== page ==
A ceramide analog inhibits cPLA 2 activity and consequent PGE 2 formation in LPS-stimulated macrophages

Meir Goldsmith, Ala Daka, Nadia F. Lamour, Roi Mashiach, Yifat Glucksam, Michael M. Meijler, Charles E. Chalfant, Tsaffrir Zor

Research output: Contribution to journalArticlepeer-review

13 Scopus citations

Abstract

Prostaglandin E 2 (PGE 2) is an important mediator of the inflammatory response. Phospho-ceramide analogue-1 (PCERA-1), a synthetic phospholipid-like molecule, was previously reported to modulate pro- and anti-inflammatory cytokine production. We show here that PCERA-1 inhibited LPS-stimulated PGE 2 production in RAW264.7 macrophages, without affecting COX-2 expression. Furthermore, PCERA-1 efficiently suppressed arachidonic acid (AA) release in response to LPS. The dephosphorylated derivative of PCERA-1, ceramide analogue-1 (CERA-1), mimicked the inhibitory effect of PCERA-1 on AA release and PGE 2 production in macrophages. Inhibition of PGE 2 production by CERA-1 was completely rescued by addition of exogenous AA. Importantly, PCERA-1 and ceramide-1-phosphate (C1P) stimulated the enzymatic activity of cPLA 2α in an in vitro assay, whereas CERA-1 and ceramide inhibited both basal and C1P-stimulated cPLA 2α activity. Collectively, these results indicate that CERA-1 suppresses AA release and subsequent PGE 2 production in LPS-stimulated macrophages by direct interaction with cPLA 2, and suggest that ceramide may similarly counteract C1P effect on cPLA 2 activity in cells. The suppression of PGE 2 production is suggested to contribute to the anti-inflammatory action of PCERA-1.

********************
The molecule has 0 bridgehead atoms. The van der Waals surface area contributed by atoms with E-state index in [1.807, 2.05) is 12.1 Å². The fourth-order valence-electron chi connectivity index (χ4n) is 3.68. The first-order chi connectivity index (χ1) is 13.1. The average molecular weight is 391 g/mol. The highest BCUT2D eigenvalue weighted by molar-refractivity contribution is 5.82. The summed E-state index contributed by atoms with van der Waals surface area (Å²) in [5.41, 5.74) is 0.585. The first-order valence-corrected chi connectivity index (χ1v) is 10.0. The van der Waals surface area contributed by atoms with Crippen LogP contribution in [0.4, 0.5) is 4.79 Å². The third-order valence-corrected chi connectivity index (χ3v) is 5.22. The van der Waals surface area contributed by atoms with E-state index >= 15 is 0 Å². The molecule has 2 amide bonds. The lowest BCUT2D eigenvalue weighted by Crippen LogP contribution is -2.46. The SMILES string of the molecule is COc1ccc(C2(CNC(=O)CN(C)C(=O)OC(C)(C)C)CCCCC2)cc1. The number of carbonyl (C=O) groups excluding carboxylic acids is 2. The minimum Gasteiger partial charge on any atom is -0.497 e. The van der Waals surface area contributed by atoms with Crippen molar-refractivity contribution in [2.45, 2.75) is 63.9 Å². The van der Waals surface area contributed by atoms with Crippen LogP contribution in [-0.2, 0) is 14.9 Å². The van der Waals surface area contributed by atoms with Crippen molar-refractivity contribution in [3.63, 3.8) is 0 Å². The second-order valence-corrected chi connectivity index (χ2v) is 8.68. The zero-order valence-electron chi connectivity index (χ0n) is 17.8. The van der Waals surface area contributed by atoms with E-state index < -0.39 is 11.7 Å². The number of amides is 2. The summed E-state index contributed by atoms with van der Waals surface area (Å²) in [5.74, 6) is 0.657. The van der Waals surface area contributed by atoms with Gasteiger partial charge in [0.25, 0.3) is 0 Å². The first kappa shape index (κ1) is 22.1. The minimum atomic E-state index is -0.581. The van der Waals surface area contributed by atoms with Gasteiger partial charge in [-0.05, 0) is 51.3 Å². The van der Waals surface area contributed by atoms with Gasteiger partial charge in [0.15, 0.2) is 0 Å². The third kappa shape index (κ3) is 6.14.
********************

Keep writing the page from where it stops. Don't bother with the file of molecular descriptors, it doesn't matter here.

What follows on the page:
Original languageEnglish
Pages (from-to)136-143
Number of pages8
JournalImmunology Letters
Volume135
Issue number1-2
DOIs
StatePublished - 30 Mar 2011

Keywords

  • Arachidonic acid
  • Ceramide
  • Ceramide-1-phosphate
  • LPS
  • Phospholipase A
  • Prostaglandin E

ASJC Scopus subject areas

  • Immunology and Allergy
  • Immunology

Fingerprint

Dive into the research topics of 'A ceramide analog inhibits cPLA 2 activity and consequent PGE 2 formation in LPS-stimulated macrophages'. Together they form a unique fingerprint.

Cite this